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TheSnowMan

OpenGL MDI and OpenGL

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Hello, I am trying to mix MDI and OpenGL to create a Photoshop setup. I will have a set number of windows (4 of them) and I need to be able to draw different items on all the different windows and have each of those windows be able to respond to different inputs. There will be OpenGL used in some of the windows and just win32 used in the others. I don''t want to use mfc. Please if you have any tutorial, sample code, link, please send it over.

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quote:
Original post by TheSnowMan
I don't want to use mfc.
See, now that's a real problem, because MFC is tailor-made to solve exactly the problem you have. In MFC, an MDI child window can have what's known as a view associated with it. The view fills the window's client area, and in effect becomes the window's client area. As a view is a class, it can have it's own functions for drawing, updating, responding to mouse clicks, etc. Say you created your four windows in an MDI window. Each could have a view which responded the way you wanted it to (views are classes based on windows, and support OpenGL, too). You'd just have to make four view classes, put different code in each, and tell each MDI child which to use. I didn't like MFC until I was somewhat forced into using it by my programming. When you think that Microsoft's expert programmers have put together and debugged thousands of lines of code for you to use, to save you time, it's kind of good.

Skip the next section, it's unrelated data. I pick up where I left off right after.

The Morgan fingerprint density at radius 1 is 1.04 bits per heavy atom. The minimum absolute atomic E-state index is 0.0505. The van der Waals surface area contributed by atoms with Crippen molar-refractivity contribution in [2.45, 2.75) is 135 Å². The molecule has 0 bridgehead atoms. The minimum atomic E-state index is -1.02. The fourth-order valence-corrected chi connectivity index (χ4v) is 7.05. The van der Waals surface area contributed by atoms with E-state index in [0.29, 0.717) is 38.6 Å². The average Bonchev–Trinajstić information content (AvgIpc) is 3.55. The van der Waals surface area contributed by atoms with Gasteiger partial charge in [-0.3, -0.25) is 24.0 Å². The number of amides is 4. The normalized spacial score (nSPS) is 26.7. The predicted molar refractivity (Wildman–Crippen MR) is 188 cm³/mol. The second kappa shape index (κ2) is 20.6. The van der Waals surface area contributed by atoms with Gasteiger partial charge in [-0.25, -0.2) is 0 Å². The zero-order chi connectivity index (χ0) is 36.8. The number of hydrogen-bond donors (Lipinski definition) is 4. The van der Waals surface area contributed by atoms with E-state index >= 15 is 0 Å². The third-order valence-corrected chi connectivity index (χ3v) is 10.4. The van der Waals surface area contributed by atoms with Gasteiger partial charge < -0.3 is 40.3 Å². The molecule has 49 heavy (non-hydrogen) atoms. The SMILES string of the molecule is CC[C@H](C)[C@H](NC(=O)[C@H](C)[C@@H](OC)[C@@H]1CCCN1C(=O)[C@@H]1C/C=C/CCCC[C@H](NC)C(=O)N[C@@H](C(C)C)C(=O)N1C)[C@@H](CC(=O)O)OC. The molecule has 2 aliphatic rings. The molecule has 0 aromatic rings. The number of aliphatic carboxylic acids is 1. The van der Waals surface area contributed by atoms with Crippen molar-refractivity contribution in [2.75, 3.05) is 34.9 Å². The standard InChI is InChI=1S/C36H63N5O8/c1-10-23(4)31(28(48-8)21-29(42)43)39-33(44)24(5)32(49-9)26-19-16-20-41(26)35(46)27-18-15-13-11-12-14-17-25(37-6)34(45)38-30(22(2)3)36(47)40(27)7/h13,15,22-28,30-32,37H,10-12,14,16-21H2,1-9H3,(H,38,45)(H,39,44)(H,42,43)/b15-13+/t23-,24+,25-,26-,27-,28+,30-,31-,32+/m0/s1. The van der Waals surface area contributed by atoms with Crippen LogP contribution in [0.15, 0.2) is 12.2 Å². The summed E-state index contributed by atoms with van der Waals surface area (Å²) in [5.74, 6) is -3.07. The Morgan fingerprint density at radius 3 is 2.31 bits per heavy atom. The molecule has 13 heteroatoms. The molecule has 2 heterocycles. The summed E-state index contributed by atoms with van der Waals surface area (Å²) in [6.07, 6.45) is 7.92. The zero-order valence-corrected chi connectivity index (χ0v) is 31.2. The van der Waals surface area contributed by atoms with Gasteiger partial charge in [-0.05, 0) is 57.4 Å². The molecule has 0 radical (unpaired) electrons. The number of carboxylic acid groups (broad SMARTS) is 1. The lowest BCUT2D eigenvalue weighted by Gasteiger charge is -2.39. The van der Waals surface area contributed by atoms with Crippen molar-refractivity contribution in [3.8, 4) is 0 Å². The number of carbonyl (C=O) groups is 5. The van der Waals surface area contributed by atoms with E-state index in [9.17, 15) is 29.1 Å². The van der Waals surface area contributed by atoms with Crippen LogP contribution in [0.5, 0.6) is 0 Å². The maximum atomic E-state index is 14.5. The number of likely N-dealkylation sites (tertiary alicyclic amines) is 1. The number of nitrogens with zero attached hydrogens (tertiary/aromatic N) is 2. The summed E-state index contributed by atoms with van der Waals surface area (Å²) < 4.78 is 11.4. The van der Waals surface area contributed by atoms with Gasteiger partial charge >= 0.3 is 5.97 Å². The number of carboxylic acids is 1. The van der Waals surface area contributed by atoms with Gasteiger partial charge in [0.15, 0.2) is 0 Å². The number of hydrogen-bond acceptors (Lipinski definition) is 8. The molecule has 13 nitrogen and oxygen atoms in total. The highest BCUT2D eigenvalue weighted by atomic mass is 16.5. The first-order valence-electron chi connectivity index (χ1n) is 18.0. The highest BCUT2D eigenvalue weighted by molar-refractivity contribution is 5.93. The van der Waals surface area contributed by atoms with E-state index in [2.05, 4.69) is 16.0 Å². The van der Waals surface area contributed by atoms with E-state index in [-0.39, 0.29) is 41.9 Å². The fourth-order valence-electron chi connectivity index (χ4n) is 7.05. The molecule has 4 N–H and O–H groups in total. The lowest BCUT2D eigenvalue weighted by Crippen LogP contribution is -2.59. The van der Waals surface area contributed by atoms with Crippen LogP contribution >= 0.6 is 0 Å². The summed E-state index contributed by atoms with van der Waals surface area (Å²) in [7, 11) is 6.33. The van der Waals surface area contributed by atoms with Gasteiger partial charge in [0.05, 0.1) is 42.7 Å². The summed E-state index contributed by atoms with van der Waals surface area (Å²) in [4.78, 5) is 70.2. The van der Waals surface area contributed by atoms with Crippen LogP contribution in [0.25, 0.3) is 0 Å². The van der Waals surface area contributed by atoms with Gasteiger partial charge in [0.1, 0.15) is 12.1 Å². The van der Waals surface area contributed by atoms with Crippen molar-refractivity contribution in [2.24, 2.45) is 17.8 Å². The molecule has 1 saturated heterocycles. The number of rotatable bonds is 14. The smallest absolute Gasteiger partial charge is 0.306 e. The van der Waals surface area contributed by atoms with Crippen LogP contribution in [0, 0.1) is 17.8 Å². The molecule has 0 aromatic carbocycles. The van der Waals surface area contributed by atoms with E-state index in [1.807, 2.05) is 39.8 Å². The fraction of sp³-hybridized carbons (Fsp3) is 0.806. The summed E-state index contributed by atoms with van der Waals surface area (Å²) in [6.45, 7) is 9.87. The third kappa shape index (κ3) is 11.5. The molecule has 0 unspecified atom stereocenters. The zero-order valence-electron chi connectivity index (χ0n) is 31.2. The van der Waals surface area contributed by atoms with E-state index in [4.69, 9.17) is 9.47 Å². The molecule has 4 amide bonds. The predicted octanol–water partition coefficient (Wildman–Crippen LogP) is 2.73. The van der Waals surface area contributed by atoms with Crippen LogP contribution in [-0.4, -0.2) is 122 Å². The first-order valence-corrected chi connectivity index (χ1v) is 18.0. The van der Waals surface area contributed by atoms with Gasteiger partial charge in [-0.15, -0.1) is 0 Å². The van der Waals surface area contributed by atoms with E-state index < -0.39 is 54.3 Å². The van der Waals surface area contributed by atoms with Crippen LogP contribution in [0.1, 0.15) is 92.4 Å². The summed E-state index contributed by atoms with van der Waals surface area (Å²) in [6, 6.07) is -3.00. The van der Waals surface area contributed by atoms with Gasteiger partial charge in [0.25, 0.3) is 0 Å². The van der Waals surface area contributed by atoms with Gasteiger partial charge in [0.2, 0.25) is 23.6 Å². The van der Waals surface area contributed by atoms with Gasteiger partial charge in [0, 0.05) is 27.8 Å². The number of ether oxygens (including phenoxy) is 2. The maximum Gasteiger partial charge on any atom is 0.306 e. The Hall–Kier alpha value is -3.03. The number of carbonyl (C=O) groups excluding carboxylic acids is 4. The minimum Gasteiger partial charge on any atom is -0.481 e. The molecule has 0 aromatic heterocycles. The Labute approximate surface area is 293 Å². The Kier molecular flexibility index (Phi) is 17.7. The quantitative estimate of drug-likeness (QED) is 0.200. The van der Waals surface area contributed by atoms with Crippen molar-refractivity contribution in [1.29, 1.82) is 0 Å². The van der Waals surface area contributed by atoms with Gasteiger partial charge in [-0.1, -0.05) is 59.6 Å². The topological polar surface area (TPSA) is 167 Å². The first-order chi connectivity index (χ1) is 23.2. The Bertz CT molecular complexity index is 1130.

If I've changed your mind, go and pick up Programming Windows with MFC, Second Edition, by Jeff Prosise. If you want to stick to the Win32/MDI system, I suggest you look in Programming Windows, Fifth Edition, by Charles Petzold. You might also want to try www.codeproject.com, however, they are oriented to C++ and MFC, and might not be much help.

Actually, how are you creating your child windows? Surely they all have a WinProc callback function? Why not create four different WinProcs (do it in four different files to avoid confusion) then get each of your MDI child windows to call a different WinProc. That way, when your child windows are created, you can initialize them with a WM_CREATE handler. You can process input with WM_LBUTTONDOWN and the like, and repaint them using WM_PAINT. Each child window has it's own WinProc callback handler. It's almost like using a class...

[Insert witty signature here]

[edited by - iNsAn1tY on September 23, 2003 8:42:21 PM]

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